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An Entrepreneur's Journey in Africa

HBS MBA Monique Maddy, who started and then closed a telecommunications business in Africa, has interesting insights into the challenges of entrepreneurship in developing countries.

When Liberia-born Monique Maddy (HBS MBA '93) started Adesemi to offer users throughout Africa a wireless system of pagers and public pay phones, she believed that tremendous pent-up demand would launch her company to success. But in fact, the company eventually had to be liquidated, a casualty not only of internal miscalculations but also of the bureaucracy, corruption, and environmental factors faced by start-ups in Africa and other developing countries.

But not all was lost. Maddy told her story in the memoir Learning to Love Africa: My Journey from Africa to Harvard Business School and Back, published earlier this year. And now she is working with global corporations to overcome the environmental obstacles she faced and to create a business development that will bring a wide range of consumer products and services to middle and lower income segments of the African population.

From her Cambridge, MA, home, Maddy shares her thoughts via e-mail about bureaucracies, challenges, and opportunities presented by Africa.

Cynthia Churchwell: How did you learn to love Africa? Did you not love it in the beginning?

Monique Maddy: I have certainly loved Africa since the very beginning, so what the title of my book is really meant to convey is that I grew to appreciate Africa more, after viewing it through eyes, and as a professional, trying to help the continent achieve economic development. In the process, I have come to realize and better appreciate that the African people face overwhelming odds, sometimes brought about by natural disasters, but more often than not, by failures of their own governments and other ostensible agents of economic progress.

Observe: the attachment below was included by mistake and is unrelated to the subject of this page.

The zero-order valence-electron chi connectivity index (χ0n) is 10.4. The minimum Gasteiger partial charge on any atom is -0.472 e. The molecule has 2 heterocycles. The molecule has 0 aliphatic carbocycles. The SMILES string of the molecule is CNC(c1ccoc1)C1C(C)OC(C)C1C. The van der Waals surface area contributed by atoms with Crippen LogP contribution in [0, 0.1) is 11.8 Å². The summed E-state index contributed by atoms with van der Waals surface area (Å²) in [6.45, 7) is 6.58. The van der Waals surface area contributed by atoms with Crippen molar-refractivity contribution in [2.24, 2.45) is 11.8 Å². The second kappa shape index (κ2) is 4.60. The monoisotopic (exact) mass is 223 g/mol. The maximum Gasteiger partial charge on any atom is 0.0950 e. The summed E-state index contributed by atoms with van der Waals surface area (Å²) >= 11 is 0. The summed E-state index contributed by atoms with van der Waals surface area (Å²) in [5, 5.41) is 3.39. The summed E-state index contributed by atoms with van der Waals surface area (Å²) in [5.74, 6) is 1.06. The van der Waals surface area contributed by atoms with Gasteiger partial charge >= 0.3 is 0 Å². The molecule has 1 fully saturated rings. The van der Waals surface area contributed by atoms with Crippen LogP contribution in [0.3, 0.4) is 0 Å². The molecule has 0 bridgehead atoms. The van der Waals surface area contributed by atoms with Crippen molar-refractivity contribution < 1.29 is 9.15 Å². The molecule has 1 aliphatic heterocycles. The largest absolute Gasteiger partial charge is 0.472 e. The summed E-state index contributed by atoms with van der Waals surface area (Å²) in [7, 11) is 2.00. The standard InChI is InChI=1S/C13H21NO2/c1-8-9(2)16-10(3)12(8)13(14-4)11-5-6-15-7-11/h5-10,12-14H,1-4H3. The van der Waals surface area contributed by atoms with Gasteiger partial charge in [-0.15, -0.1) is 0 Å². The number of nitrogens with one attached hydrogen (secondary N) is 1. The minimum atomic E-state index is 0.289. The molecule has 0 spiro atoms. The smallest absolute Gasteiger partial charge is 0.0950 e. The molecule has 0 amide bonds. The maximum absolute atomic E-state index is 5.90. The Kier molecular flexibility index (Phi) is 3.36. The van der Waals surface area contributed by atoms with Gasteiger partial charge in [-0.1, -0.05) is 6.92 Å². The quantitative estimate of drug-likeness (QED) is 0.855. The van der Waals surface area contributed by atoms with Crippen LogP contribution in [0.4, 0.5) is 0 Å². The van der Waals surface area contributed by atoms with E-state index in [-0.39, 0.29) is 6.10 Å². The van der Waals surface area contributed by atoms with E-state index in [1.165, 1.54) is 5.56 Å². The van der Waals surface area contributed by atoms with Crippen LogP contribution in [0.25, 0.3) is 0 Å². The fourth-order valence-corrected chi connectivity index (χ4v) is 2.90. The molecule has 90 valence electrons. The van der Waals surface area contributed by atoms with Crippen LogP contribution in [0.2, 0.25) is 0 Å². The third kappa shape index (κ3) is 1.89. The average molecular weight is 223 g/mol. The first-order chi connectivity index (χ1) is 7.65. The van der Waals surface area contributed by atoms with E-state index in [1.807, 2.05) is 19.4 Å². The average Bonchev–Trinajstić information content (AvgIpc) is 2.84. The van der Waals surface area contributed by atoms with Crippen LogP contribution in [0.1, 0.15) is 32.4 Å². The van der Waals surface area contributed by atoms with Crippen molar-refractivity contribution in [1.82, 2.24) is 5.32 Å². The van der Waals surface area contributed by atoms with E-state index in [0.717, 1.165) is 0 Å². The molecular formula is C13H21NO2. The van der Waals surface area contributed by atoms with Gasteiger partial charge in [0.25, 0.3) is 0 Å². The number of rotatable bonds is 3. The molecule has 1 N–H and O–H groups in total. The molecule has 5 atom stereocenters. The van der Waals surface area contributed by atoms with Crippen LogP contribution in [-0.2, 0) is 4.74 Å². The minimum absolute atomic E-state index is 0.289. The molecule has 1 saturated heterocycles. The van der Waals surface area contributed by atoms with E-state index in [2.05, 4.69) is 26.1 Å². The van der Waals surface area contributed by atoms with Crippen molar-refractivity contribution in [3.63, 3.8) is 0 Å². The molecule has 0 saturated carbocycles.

The fact that they persevere, in the face of such overwhelming odds, and with such dignity, is indeed a feat to be admired, particularly for those like me who are fortunate to live in a country where so many of the advantages that we have to improve our lot in life—education, healthcare, political stability—are so often taken for granted. I also have grown to admire the civility of the African people, especially how they care for and about one another, their resilience, and their eternal optimism. All of these traits as well as the continent's physical beauty make Africa irresistible.

Q: What prompted you to write about your entrepreneurial experiences and what can managers and other business professionals learn from your story?

A: I wrote about my entrepreneurial experience in part because I found it therapeutic. When one goes through seven years from a start-up to a growing company, there are a lot of enlightening experiences that one does not really have time to reflect upon and to learn from because everything moves so quickly. In assessing what happened to Adesemi, I realized that there were many valuable lessons to be learned, both from things that went well and those that didn't turn out as hoped. Even today, four years after we liquidated the company, I am still learning and applying those lessons to my current undertakings.

Furthermore, I have always found it to be immensely instructive and rewarding to learn from other people's successes and failures, which is why I felt that those planning to travel along a similar entrepreneurial path, whether in a developing country or a developed one, would find a lot of valuable insights by reading my story. It is as much a universal entrepreneurial story as it is an African entrepreneurial story.

I think that the most important lesson that other business professionals can learn from my experience is the importance of persistence and perseverance to the success of a business or any major undertaking, even in the face of overwhelming odds and countless naysayers. There were many times when it would have just been easy for my management team and me to throw in the towel, but we learned that by simply hanging on for another day we could often change things dramatically, often for the better. Such is the nature of a start-up, no matter how much one plans. These twists and turns and wild fluctuations are also a part of what makes the entire experience so exciting.